I may have just had one of the best beauty experiences in my life. This afternoon Project Beauty Expo took place in lower Manhattan at White Space Chelsea. I only planned to check out each table learn more about the brand and walk out, but the planners of this event made it so interesting that I felt compelled to stay.
What is Project Beauty?
If you've been living under a rock and don't know what Project Beauty is let me break it to you: it’s an exposition that organized by Brittany Brown, a beautiful black woman who had had her first experience in beauty when she created her own organic skincare line. She went on to develop Project Beauty, hold annual expo’s to highlight the existence and availability of natural or indie beauty products for women of color.
The first Project Beauty Expo took place in Washington, DC last year and made its debut to New York City today! The place was packed with beautiful people and delicious smelling products with homemade roots. I stopped by the tables of organic skin care lines like Bloomsbury Square and Brooklyn Limegreen; stunningly/vibrant makeup lines Hi Wildflower and Base Butter; and health/lifestyle brands RXBAR and Cinta Soul, a brand that sold delicious-tasting alkaline water formulated with ingredients like moringa leaves and rosemary. After perusing through the hall and chatting with brand representatives and a few bloggers, we were called in to listen to the wisdom of successful women running successful brands.
Takeaways from Panel
The panel featured powerhouses from a variety of fields Selma Idris, Senegalese-born creator of the Brown Crayon Project spoke of what inspired her to create a skin/hair line focused on children, saying “I did it more for programming. I want the kids to grow up loving what they see.” From Lauren Napier, founder of Napier Makeup referred to her brand’s ultimate vision of helping women see that there’s beauty in taking it off. Lauren Ash from BlackGirlinOm explained how she developed and grew her passion for yoga in the living room of a friend who offered her space to build her clientele. And Vic Styles told us a gripping story about her life and the love of fashion that drove her to walk out of college and face an uncertain yet promising future in Los Angeles.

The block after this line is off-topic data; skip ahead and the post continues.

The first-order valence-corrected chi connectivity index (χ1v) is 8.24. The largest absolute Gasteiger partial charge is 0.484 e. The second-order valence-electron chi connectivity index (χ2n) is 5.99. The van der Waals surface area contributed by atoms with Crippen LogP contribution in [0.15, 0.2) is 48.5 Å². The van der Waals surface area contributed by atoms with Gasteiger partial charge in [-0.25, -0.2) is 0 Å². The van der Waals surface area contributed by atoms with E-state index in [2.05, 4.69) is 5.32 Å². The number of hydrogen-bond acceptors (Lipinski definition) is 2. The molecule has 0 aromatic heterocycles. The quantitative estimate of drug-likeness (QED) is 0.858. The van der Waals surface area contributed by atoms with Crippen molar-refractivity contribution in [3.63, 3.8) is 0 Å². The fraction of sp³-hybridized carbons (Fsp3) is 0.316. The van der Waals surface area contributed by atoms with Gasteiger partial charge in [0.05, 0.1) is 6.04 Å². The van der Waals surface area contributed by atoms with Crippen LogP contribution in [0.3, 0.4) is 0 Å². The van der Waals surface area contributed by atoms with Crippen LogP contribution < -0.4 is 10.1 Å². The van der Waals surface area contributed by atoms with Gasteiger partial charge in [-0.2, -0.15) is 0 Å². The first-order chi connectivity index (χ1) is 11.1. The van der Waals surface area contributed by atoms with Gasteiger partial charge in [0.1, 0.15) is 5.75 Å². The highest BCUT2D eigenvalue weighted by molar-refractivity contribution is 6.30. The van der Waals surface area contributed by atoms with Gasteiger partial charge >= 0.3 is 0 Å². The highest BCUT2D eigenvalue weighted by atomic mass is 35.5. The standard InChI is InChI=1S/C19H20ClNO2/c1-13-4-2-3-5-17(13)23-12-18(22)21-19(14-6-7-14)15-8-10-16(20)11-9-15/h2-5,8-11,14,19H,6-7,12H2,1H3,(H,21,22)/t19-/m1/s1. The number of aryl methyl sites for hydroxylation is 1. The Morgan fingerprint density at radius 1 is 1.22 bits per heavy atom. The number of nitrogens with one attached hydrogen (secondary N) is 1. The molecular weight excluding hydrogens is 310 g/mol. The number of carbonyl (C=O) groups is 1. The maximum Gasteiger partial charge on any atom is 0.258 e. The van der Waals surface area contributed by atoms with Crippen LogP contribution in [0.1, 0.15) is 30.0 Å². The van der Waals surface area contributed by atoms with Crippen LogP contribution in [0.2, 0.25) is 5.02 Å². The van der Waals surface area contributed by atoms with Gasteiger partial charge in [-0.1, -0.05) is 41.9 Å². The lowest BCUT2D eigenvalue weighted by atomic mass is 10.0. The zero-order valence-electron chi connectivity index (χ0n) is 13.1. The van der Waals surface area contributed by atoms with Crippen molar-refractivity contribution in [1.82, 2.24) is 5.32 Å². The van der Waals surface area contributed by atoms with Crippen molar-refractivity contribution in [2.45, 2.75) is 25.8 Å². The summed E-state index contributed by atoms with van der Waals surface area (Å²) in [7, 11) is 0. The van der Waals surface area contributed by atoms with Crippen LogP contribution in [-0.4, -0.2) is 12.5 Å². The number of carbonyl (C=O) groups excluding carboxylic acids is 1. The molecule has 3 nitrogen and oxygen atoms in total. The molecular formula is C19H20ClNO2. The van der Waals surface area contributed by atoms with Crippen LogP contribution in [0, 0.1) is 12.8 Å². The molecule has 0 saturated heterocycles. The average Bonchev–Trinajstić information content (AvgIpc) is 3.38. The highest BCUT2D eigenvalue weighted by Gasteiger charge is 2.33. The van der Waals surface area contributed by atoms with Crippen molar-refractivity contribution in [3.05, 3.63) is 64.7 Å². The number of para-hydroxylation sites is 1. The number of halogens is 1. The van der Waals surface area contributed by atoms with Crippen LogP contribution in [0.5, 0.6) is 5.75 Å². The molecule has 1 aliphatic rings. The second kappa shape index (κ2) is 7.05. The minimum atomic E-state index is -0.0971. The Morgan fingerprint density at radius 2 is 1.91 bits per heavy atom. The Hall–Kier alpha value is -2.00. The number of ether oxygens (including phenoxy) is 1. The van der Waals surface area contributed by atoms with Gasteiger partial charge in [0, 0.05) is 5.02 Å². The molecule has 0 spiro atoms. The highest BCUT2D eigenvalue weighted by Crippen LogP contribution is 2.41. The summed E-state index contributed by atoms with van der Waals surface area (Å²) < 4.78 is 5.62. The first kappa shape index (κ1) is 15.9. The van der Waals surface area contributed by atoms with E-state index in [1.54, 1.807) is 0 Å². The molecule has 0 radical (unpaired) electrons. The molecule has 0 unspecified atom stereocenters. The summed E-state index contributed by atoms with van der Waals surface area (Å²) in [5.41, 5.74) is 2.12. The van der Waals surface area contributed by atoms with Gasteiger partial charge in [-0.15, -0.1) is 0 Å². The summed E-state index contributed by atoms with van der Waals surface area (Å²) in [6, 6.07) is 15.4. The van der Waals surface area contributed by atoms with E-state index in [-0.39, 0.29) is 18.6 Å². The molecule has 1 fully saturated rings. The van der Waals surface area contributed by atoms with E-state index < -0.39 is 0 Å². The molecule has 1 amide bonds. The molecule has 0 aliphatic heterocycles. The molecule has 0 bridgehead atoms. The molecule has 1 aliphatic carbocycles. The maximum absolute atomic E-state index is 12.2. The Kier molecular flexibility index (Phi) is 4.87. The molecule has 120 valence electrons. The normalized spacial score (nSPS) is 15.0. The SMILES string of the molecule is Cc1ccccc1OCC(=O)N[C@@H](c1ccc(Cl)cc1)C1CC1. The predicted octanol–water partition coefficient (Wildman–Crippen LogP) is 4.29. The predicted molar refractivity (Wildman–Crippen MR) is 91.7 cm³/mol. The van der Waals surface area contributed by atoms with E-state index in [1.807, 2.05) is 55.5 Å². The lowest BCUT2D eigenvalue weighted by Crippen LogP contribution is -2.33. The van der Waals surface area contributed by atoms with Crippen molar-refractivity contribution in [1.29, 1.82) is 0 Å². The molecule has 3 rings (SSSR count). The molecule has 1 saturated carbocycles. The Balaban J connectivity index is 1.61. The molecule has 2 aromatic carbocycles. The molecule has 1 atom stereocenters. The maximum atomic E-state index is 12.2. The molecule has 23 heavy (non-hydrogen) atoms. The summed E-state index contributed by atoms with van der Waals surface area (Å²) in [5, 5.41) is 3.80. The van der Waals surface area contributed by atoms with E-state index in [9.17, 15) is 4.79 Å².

Overall, I can’t say anything negative about this experience; it was wonderful through and through. What I can say, though, is that everyone should have left there satisfied with the reemergence of black beauty and culture.
Going to events like these always profoundly impact me. I was born into an era where being black was something everyone (even black people) were trying to run away from. I think of those times I thought I could not wear red lipstick for fear that it would look ridiculous. Or living through an era where our mommas had little to no resources to care and manage our hair so relaxing our hair was never contested. We live in better times where women like me who have experienced similar hardships and are doing something about it. Who would have known that there would be all this beauty and that we would accept it?
In the words of Project Beauty founder Brittany Brown: we poppin’.